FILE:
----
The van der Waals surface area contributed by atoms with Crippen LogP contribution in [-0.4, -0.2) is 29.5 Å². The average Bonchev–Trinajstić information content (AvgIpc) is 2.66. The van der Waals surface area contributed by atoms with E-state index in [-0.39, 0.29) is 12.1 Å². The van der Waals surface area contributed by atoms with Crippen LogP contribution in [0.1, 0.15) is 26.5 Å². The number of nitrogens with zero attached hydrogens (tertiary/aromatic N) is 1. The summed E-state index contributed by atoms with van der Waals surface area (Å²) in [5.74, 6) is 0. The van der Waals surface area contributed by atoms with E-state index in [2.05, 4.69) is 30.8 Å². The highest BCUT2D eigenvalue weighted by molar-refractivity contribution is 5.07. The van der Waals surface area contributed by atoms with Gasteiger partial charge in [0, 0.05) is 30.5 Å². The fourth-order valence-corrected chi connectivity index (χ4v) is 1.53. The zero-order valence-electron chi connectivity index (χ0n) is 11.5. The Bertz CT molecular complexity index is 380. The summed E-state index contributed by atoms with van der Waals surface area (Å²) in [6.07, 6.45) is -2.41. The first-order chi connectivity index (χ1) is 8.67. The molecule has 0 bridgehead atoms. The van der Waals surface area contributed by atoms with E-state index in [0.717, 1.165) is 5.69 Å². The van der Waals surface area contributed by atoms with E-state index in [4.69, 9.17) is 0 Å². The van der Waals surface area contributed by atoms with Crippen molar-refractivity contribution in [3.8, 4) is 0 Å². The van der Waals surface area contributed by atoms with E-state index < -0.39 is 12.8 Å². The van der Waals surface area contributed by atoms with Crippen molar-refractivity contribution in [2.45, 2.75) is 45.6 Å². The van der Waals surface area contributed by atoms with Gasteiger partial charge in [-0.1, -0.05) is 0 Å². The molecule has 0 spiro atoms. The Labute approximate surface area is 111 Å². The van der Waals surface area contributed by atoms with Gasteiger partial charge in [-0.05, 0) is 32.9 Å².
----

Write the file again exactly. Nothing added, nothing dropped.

The van der Waals surface area contributed by atoms with Crippen LogP contribution in [-0.4, -0.2) is 29.5 Å². The average Bonchev–Trinajstić information content (AvgIpc) is 2.66. The van der Waals surface area contributed by atoms with E-state index in [-0.39, 0.29) is 12.1 Å². The van der Waals surface area contributed by atoms with Crippen LogP contribution in [0.1, 0.15) is 26.5 Å². The number of nitrogens with zero attached hydrogens (tertiary/aromatic N) is 1. The summed E-state index contributed by atoms with van der Waals surface area (Å²) in [5.74, 6) is 0. The van der Waals surface area contributed by atoms with E-state index in [2.05, 4.69) is 30.8 Å². The highest BCUT2D eigenvalue weighted by molar-refractivity contribution is 5.07. The van der Waals surface area contributed by atoms with Gasteiger partial charge in [0, 0.05) is 30.5 Å². The fourth-order valence-corrected chi connectivity index (χ4v) is 1.53. The zero-order valence-electron chi connectivity index (χ0n) is 11.5. The Bertz CT molecular complexity index is 380. The summed E-state index contributed by atoms with van der Waals surface area (Å²) in [6.07, 6.45) is -2.41. The first-order chi connectivity index (χ1) is 8.67. The molecule has 0 bridgehead atoms. The van der Waals surface area contributed by atoms with E-state index in [0.717, 1.165) is 5.69 Å². The van der Waals surface area contributed by atoms with E-state index in [4.69, 9.17) is 0 Å². The van der Waals surface area contributed by atoms with Crippen molar-refractivity contribution in [3.8, 4) is 0 Å². The van der Waals surface area contributed by atoms with E-state index < -0.39 is 12.8 Å². The van der Waals surface area contributed by atoms with Crippen molar-refractivity contribution in [2.45, 2.75) is 45.6 Å². The van der Waals surface area contributed by atoms with Gasteiger partial charge in [-0.1, -0.05) is 0 Å². The molecule has 0 spiro atoms. The Labute approximate surface area is 111 Å². The van der Waals surface area contributed by atoms with Gasteiger partial charge in [-0.05, 0) is 32.9 Å².